That includes not only incorporating a new 737-800 into the fleet later this month, but also getting flight attendants used to the passengers an ultra low-cost carrier tends to attract: people who haven’t necessarily flown before. That means those people are not familiar with the different airline procedures, and may not understand why they exist.

“It takes a bit more time with our passenger to make sure they understand the why behind things, and taking the time to explain it as opposed to just telling ‘here’s what we want you to do.'”

Flair, which recently sold a 25% stake to 777 Partners, an American investment firm, bills itself as Canada’s only independent low-fare airline. It is in a dogfight with rival Swoop, and faces the prospect of additional competition later this year if Canada Jetlines launches as it predicts on December 17.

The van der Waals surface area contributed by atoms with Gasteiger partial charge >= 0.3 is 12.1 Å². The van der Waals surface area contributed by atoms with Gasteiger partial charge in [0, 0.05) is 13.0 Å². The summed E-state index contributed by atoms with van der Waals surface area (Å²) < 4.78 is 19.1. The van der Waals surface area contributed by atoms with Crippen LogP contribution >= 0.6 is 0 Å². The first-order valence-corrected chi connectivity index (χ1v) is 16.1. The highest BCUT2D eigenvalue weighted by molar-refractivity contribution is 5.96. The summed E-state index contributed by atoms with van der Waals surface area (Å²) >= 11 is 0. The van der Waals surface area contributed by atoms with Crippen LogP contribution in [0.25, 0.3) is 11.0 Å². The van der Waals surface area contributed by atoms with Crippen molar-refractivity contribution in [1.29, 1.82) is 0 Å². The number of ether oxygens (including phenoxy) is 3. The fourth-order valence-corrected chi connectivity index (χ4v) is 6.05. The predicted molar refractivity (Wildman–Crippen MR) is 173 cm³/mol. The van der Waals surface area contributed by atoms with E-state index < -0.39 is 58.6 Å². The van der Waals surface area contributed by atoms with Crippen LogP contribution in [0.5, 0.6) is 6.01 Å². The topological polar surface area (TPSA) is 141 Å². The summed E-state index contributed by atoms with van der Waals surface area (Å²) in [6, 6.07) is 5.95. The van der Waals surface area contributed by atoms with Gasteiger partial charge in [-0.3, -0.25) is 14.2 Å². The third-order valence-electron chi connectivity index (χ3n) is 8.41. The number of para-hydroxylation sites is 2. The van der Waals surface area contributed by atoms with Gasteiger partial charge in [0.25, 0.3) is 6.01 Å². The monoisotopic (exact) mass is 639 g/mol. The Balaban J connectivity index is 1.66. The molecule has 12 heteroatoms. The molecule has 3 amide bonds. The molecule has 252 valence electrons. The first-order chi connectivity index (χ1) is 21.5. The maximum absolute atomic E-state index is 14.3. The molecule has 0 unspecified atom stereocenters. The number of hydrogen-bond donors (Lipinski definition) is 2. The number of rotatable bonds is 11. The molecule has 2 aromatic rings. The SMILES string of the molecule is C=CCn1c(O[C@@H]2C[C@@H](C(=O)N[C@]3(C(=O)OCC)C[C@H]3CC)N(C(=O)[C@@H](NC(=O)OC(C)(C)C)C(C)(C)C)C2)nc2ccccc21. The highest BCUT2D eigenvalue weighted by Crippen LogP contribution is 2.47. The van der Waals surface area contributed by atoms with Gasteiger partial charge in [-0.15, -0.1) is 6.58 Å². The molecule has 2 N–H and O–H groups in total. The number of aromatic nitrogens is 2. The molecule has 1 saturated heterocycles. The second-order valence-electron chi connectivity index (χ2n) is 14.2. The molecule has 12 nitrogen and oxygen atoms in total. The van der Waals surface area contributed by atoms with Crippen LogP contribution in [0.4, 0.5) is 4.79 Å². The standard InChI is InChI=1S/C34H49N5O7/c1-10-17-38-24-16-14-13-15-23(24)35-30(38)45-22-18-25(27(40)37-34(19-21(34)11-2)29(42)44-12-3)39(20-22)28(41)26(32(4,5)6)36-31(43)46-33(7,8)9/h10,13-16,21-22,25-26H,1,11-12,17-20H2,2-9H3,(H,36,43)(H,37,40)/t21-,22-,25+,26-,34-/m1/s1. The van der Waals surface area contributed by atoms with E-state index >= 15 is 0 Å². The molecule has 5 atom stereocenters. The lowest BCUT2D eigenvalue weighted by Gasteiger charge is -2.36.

For Burns, her people will make a difference, in particular flight attendants who are the face of the company, and who spend the most time with passengers in close quarters.

“What I see so far is that the people we have hired, also want to put their fingerprints on things. What I hear from them, what I see from them, they’re here and they’re excited about the future of Flair, they’re not looking and saying ‘pay me more money.'”

In the world of ultra low-cost flying, where every dollar is precious, more money is the one thing no one can afford.